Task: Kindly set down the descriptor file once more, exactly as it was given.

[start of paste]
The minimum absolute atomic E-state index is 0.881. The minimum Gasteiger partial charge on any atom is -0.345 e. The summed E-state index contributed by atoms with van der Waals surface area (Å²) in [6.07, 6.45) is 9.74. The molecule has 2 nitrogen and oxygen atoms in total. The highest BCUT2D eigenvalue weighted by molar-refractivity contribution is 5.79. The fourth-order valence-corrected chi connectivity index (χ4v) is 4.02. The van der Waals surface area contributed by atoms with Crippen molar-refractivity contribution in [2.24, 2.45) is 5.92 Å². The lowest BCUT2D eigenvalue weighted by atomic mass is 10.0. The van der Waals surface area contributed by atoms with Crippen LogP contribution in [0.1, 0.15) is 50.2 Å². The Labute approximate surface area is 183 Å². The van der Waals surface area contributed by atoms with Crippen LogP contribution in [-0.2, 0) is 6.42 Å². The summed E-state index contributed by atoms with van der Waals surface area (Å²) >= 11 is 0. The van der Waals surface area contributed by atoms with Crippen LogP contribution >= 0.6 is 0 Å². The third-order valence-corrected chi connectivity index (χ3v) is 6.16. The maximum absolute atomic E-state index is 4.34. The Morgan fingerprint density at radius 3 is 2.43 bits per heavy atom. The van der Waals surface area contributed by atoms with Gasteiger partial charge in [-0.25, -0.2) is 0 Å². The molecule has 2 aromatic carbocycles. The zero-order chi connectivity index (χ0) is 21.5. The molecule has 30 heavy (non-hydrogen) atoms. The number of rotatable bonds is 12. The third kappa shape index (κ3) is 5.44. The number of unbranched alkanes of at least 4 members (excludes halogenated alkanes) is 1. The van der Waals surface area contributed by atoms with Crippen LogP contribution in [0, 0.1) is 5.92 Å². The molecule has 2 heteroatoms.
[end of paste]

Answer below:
The minimum absolute atomic E-state index is 0.881. The minimum Gasteiger partial charge on any atom is -0.345 e. The summed E-state index contributed by atoms with van der Waals surface area (Å²) in [6.07, 6.45) is 9.74. The molecule has 2 nitrogen and oxygen atoms in total. The highest BCUT2D eigenvalue weighted by molar-refractivity contribution is 5.79. The fourth-order valence-corrected chi connectivity index (χ4v) is 4.02. The van der Waals surface area contributed by atoms with Crippen molar-refractivity contribution in [2.24, 2.45) is 5.92 Å². The lowest BCUT2D eigenvalue weighted by atomic mass is 10.0. The van der Waals surface area contributed by atoms with Crippen LogP contribution in [0.1, 0.15) is 50.2 Å². The Labute approximate surface area is 183 Å². The van der Waals surface area contributed by atoms with Crippen LogP contribution in [-0.2, 0) is 6.42 Å². The summed E-state index contributed by atoms with van der Waals surface area (Å²) >= 11 is 0. The van der Waals surface area contributed by atoms with Crippen LogP contribution >= 0.6 is 0 Å². The third-order valence-corrected chi connectivity index (χ3v) is 6.16. The maximum absolute atomic E-state index is 4.34. The Morgan fingerprint density at radius 3 is 2.43 bits per heavy atom. The van der Waals surface area contributed by atoms with Gasteiger partial charge in [-0.25, -0.2) is 0 Å². The molecule has 2 aromatic carbocycles. The zero-order chi connectivity index (χ0) is 21.5. The molecule has 30 heavy (non-hydrogen) atoms. The number of rotatable bonds is 12. The third kappa shape index (κ3) is 5.44. The number of unbranched alkanes of at least 4 members (excludes halogenated alkanes) is 1. The van der Waals surface area contributed by atoms with Crippen LogP contribution in [0, 0.1) is 5.92 Å². The molecule has 2 heteroatoms.